Under West Virginia bills, exposing minors to transgender people could be a crime


Two West Virginia bills aim to protect minors from indecent performances and materials, which the bills define in part, as including exposures or performances of transgender individuals.

Bills introduced this week by state Sen. Michael Azinger, a Republican, would ban obscene and explicit material within 2,500 feet of state schools and prevent children from being present for lewd acts or displays.

The bill’s four-point definition of “obscene matter” is, for the most part, general, and includes material that is of “prurient interest” or that is “objectionable”. But the fourth part of the definition defines “indecent display of a explicit nature” as, in part, “any transvestite and/or transgender exposure, performance or display to a minor.” No other groups or specific types of performance are included.

People who violate the bill governing venues and performances. SB 278, can face a misdemeanor, fines of up to $1,000 and/or jail time. Venues that allow minors to attend performances. That the bill defines as obscene or sexual could face public nuisance charges.

State lawyers say the bills declare transgender existence sexual and harmful to children.

Andrew Snyder, executive director of Fairness West Virginia. A statewide LGBTQ rights group, compared. The bills to Florida’s Educational Rights Act (dubbed the “Don’t Say Gay.” Bill by critics), which “prohibits classroom instruction about sexual orientation” or gender identity. … kindergarten through grade 3 or in a manner that is not age appropriate. Or appropriate for students according to state standards.”

“These bills are like ‘Don’t Say Gay,’ but on steroids,” he said.

“They look like they’re protecting kids from harm. But it’s a ploy to erase LGBTQ people from public life,” Snyder said. “It’s a scare tactic we see all the time, but even scare tactics have a real impact on our communities.”

Jack Jarvis, the group’s communications director. Said they’ve heard from transgender people. Who work in state schools who fear that SB 252 will prohibit them from being in the classroom.

“They don’t know if that means they have to leave the state or quit their job. Or if they’re going to be thrown in jail because they’re trans around a young person,” Jarvis said. “They’re definitely scared, but they’re willing to fight.”

Azinger did not immediately return. Requests for comment on whether SB 252 could affect transgender school. Employees or whether SB 278 would prohibit transgender individuals from performing in any. Capacity in front of minors, including at plays or karaoke nights.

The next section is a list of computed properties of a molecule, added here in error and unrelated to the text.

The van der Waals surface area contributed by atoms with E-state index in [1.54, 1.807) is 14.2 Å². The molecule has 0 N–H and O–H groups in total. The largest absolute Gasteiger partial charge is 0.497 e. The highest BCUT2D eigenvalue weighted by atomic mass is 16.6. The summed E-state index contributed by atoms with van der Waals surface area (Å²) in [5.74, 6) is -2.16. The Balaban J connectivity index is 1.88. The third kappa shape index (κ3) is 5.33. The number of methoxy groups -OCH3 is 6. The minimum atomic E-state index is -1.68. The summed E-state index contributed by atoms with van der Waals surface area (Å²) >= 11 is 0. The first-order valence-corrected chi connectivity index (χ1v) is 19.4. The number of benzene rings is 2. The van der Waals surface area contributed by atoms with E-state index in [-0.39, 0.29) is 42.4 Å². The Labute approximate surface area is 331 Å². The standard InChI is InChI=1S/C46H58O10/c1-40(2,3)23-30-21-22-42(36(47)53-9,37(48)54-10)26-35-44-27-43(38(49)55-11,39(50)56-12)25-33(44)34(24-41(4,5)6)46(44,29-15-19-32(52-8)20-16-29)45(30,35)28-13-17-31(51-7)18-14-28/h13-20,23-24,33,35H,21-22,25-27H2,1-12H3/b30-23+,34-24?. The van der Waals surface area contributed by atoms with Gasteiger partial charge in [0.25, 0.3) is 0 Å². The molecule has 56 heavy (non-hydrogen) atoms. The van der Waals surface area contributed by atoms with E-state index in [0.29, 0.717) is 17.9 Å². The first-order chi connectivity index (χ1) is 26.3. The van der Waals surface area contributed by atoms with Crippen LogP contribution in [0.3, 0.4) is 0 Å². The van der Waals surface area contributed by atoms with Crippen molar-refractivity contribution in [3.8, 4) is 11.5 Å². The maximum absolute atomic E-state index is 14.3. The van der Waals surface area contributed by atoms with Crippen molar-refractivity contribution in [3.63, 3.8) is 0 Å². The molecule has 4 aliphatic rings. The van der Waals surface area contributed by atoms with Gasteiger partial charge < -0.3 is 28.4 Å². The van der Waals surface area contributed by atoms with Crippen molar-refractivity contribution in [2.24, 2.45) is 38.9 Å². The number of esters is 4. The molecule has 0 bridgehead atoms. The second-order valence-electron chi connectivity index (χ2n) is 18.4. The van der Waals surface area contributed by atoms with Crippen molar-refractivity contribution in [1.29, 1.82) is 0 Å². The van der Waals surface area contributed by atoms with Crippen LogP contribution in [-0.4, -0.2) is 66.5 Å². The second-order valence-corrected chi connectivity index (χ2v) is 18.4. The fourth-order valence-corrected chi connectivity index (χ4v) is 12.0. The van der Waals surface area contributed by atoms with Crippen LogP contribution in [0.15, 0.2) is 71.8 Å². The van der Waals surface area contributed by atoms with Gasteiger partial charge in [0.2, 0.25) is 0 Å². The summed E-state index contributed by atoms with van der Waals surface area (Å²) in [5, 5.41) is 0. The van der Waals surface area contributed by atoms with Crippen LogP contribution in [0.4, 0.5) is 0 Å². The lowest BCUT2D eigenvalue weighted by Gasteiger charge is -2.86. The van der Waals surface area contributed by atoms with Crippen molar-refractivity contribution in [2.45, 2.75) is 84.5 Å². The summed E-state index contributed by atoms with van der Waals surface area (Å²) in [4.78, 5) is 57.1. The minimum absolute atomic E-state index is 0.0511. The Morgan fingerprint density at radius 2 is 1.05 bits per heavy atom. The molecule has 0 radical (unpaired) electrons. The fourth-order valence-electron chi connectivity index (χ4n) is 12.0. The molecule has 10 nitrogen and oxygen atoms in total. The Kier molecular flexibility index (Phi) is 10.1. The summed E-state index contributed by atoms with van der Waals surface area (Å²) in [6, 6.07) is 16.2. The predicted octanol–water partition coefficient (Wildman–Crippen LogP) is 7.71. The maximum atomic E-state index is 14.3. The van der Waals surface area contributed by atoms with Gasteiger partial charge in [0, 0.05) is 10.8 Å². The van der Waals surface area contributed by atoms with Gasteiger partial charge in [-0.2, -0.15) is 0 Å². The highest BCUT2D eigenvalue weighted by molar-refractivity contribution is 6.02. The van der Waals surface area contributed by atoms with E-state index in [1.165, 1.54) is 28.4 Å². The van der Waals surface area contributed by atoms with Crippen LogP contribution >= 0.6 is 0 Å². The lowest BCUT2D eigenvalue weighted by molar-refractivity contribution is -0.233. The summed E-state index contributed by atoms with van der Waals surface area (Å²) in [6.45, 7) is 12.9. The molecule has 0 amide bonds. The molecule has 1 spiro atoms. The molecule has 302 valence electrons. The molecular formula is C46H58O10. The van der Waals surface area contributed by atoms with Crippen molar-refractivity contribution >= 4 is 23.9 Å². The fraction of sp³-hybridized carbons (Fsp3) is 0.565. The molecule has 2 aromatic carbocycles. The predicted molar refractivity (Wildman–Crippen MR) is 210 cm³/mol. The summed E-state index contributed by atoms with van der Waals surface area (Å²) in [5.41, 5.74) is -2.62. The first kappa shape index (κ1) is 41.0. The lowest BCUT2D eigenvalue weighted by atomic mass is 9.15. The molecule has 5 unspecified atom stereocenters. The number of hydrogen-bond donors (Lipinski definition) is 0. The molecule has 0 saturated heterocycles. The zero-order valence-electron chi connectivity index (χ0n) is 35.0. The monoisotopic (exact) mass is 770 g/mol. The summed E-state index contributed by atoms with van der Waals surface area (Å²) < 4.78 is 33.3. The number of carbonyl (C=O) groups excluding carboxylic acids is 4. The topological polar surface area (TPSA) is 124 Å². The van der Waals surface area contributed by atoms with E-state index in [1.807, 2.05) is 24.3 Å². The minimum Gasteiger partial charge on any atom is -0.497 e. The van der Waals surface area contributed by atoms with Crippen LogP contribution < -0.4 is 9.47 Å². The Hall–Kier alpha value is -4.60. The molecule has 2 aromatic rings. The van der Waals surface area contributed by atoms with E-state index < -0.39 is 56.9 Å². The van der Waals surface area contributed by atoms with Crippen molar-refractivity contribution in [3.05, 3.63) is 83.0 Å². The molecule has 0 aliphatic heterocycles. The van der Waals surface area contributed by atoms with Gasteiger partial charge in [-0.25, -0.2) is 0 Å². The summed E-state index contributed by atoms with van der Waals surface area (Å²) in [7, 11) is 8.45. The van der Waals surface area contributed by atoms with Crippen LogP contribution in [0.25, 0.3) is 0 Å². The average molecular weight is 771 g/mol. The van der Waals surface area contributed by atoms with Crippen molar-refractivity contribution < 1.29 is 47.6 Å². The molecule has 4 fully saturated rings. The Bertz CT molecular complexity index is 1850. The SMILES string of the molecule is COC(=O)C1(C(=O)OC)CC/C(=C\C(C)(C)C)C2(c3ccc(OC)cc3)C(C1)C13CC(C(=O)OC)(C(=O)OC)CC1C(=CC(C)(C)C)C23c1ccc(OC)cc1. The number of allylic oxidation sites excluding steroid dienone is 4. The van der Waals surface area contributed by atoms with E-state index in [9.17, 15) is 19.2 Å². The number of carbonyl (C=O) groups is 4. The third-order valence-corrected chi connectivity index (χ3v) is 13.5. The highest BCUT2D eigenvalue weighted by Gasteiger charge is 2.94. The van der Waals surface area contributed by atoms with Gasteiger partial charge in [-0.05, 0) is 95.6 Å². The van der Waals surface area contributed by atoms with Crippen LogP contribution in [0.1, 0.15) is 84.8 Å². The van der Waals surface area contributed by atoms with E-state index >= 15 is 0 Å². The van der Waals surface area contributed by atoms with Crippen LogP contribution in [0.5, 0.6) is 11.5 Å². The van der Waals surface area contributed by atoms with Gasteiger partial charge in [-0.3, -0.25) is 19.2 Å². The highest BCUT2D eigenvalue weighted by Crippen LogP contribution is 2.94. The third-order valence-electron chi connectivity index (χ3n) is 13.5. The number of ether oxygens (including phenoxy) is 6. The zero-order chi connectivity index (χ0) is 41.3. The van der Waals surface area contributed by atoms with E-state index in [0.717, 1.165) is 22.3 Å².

Eli Baumwell, interim executive director of the American Civil.

Liberties Union of West Virginia, described the bills as “unconstitutional.” And “extreme even for this legislature.” He said, do not expect them to be taken in the committee.

“But, the introduction of such draconian laws takes a toll,” Baumwell said in an email. “A recent survey by the Trevor Project found. That 86 percent of trans and nonbinary youth say. That hearing lawmakers debate taking away their rights has affected their mental health. To define a person’s mere existence as ‘obscene’ in law is cruel, harmful and unthinkable. ”

Legislators in other states have introduced similar laws, much of it. Aimed at barring minors from participating in drag performances. Which have come under fire from conservatives. And white nationalist groups over the past year.

For example, a bill in Arizona would must businesses. That host drag performers to be zoned as adult performance venues. It defines a drag performer as “a person who dresses and uses makeup. And other physical markers to exaggerate gender indicators and roles opposite to the person’s sex at birth. And engage in singing, dancing, or a solo or skit to entertain an audience.” Advocates Said that within this broad. Definition is any trans person working in any capacity.

So far this year, lawmakers have introduced more than 120 bills.

Targeting LGBTQ people, according to an analysis by todaystrend News.

In West Virginia, lawmakers have introduced at least 10. One would ban gender-affirming surgery for minors. Even though gender-affirming surgery is rarely performed on minors.

Another West Virginia bill would allow 15% of a city’s voters to revoke. “Any ordinance or provision of city code before enacted by the governing body.” Snyder said the bill, although it doesn’t name LGBTQ issues or people. Could be used to repeal local non-discrimination. Protections for LGBTQ people, which passed in 18 West Virginia cities.

“All our local fairness laws could be at risk,” Jarvis said. “The threshold is so low that all them will be at risk.”

“They’re giving veto power to marginalized elements of any community,” Snyder added.

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